My husband and I caught our breath at the bottom of the sidewalk. Before us loomed our last and toughest hill of this bike ride and we knew we needed to peddle fast and build up speed to make it to the crest. Plus, we didn’t want to run over the couple coming toward us, especially since the woman was clearly expecting and their two dogs on leashes zigged and zagged across the path.
They moved to a lawn and waved, so my husband took off. I raced to catch up, peddling faster and faster, then slower and slower and slower. Any slower and I’d start rolling backwards. I stood up on my peddles as I passed the couple.
“Hello,” I said, pretending to be as fit as my athletic husband. Really, I was quoting The Little Engine That Could in my head. I think I can. I think I can. I think I–“WHOA!” CRASH!
My left foot slipped off the pedal and I fell with a clatter.
While his sympathetic wife gasped, the man ran to me. “Are you okay?”
Embarrassed, I stood without checking my wounds. “Yeah, I’m okay. Thank you.” I hastily pushed my bike the rest of the way up the hill and rode past my husband. “Let’s go home.”
Once there, we assessed my bruises and cuts and my husband said. “I’ve seen that couple before.”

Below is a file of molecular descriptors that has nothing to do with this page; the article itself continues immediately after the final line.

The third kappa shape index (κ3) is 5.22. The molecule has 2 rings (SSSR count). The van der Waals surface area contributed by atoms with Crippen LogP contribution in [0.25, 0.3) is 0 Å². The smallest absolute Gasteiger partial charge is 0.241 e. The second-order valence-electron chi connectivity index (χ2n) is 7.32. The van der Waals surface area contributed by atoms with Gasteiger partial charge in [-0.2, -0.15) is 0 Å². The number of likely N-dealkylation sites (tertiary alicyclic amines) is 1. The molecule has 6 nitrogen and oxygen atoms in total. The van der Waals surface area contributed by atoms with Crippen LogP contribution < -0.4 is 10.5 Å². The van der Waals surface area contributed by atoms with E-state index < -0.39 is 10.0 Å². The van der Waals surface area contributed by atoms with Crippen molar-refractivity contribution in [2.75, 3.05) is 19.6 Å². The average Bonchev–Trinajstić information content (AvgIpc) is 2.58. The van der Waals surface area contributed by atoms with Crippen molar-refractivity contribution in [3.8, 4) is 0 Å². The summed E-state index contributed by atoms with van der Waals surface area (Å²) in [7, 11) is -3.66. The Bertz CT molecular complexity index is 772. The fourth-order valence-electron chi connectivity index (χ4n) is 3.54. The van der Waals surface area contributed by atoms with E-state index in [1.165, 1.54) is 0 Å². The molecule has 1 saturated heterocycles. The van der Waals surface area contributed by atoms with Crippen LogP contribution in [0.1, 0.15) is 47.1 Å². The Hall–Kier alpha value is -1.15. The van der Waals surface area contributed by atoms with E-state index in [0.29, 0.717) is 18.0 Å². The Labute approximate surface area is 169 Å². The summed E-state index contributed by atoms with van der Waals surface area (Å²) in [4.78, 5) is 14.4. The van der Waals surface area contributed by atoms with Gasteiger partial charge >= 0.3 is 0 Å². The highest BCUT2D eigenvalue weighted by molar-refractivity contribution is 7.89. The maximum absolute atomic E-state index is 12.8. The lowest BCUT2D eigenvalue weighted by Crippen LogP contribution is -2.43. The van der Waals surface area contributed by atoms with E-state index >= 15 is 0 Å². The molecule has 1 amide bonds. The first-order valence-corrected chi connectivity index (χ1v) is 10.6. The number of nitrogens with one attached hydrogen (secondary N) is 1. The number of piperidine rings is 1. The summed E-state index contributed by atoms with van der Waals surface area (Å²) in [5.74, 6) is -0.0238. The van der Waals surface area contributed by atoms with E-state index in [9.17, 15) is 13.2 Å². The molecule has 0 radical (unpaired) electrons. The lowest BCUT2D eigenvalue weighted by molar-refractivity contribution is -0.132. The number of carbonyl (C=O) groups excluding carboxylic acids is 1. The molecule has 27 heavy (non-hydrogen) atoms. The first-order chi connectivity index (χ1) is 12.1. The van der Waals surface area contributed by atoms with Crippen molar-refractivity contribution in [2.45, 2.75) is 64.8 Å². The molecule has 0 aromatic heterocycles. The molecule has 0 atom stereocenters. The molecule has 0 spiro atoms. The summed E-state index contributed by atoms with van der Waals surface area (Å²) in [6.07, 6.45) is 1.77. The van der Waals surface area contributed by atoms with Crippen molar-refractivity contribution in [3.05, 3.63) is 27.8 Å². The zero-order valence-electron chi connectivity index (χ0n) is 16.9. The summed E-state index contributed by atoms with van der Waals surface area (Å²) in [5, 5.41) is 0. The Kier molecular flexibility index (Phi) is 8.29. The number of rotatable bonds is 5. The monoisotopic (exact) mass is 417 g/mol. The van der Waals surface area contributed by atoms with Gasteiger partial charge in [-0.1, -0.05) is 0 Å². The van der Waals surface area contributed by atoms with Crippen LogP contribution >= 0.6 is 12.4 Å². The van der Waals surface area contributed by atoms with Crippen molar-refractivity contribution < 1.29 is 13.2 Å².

That couple? Oh, yeah. They were such a blur. Would I know them if I saw them again?
That’s when I realized that I acted like a jerk. Not because I fell off the bike, but because I missed an opportunity to express humility and gratitude. My bike acrobatics offered the perfect chance to allow others to be the best version of their heroic selves–and for me to be the best version of my thankful self.
One day we could’ve reminisced, “Remember how we first became friends? You fell off your bike and did that cool, slow-motion fall, with the quirky, high-pitched scream?”
“Yeah! And you let your dogs lick my scrapes clean while YOU went into labor and we helped deliver your baby right then and there. That was so nice of you to name her ‘Grace,’ after me.”
“It was the least we could do. You were bleeding and all.”
Sigh . . .
Sometimes we miss opportunities, when pride goeths AFTER the fall.